Queensland graziers in drought-affected areas are set to benefit from a $9 million boost in funding from the Coalition Government to help manage pest animals and weeds at the same time as Queensland’s Labor Government continued to slash budgets.
Liberal National Party Shadow Agriculture Minister Tony Perrett joined Federal Agriculture Minister David Littleproud in Roma today to welcome the announcement of $7 million in federal funding to fight wild dogs and $2 million in weed-control funding.
"We’ve already seen the significant benefits wild dog fencing can bring to regional communities with the more than 4,500km of cluster fencing leading to a resurgence in the Queensland sheep industry," Mr Perrett said.
"Investing in cluster fencing works, and that’s why it was such a slap in the face for farmers to see Labor slash funding for wild dog fencing by half in the latest Queensland budget.*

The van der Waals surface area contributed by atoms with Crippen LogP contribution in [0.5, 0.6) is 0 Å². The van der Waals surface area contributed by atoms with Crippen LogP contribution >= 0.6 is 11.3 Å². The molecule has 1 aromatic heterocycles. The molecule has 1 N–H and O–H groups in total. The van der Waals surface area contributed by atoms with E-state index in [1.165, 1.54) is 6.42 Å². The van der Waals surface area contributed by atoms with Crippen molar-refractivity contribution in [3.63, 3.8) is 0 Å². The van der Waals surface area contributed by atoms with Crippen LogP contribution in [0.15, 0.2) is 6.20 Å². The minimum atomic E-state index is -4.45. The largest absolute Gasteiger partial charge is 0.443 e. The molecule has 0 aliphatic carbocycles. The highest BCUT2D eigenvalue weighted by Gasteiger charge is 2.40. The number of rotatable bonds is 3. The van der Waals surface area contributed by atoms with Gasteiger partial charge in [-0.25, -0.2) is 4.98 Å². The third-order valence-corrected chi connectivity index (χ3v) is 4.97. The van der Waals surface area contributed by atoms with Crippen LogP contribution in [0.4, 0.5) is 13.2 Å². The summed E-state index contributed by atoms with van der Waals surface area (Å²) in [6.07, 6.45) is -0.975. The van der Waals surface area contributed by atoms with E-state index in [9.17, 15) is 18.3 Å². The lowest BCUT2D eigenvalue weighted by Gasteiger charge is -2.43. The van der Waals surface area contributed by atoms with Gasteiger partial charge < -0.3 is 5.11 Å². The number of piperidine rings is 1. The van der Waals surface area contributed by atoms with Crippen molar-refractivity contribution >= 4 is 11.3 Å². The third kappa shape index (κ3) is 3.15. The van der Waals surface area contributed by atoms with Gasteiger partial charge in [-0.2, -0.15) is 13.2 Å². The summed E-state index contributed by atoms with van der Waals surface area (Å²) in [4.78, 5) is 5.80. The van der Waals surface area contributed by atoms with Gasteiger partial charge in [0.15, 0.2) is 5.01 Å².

"This is yet another Palaszczuk Government cut to agriculture following their slashing of 40 frontline staff from the Department of Agriculture and Fisheries since they came to government – including cuts to Biosecurity Queensland.
"These staff cuts hurt even more when you consider Labor’s hiring spree of an extra 25,000 public service positions since 2015 - none of which appear to have been employed to help farmers."
Mr Perrett said today’s funding from the Coalition Government would also help local graziers in Southern and Central Queensland fight insidious weeds such as Prickly Acacia and Parthenium.
"Especially at a time when Queensland continues to wait for this Government to deliver its long overdue Parliamentary Report into the impact of invasive weeds, let alone actually fund actions to prevent these costly biosecurity incursions," he said.
* The 2018-19 Qld budget - provided $2.5 million in grants ($5 million over two years) for the Queensland Feral Pest Initiative for wild dog exclusion cluster fencing in western and southern Queensland in drought affected communities. This is a halving of previous commitments of $10 million over 2016-17 ($5 million per year)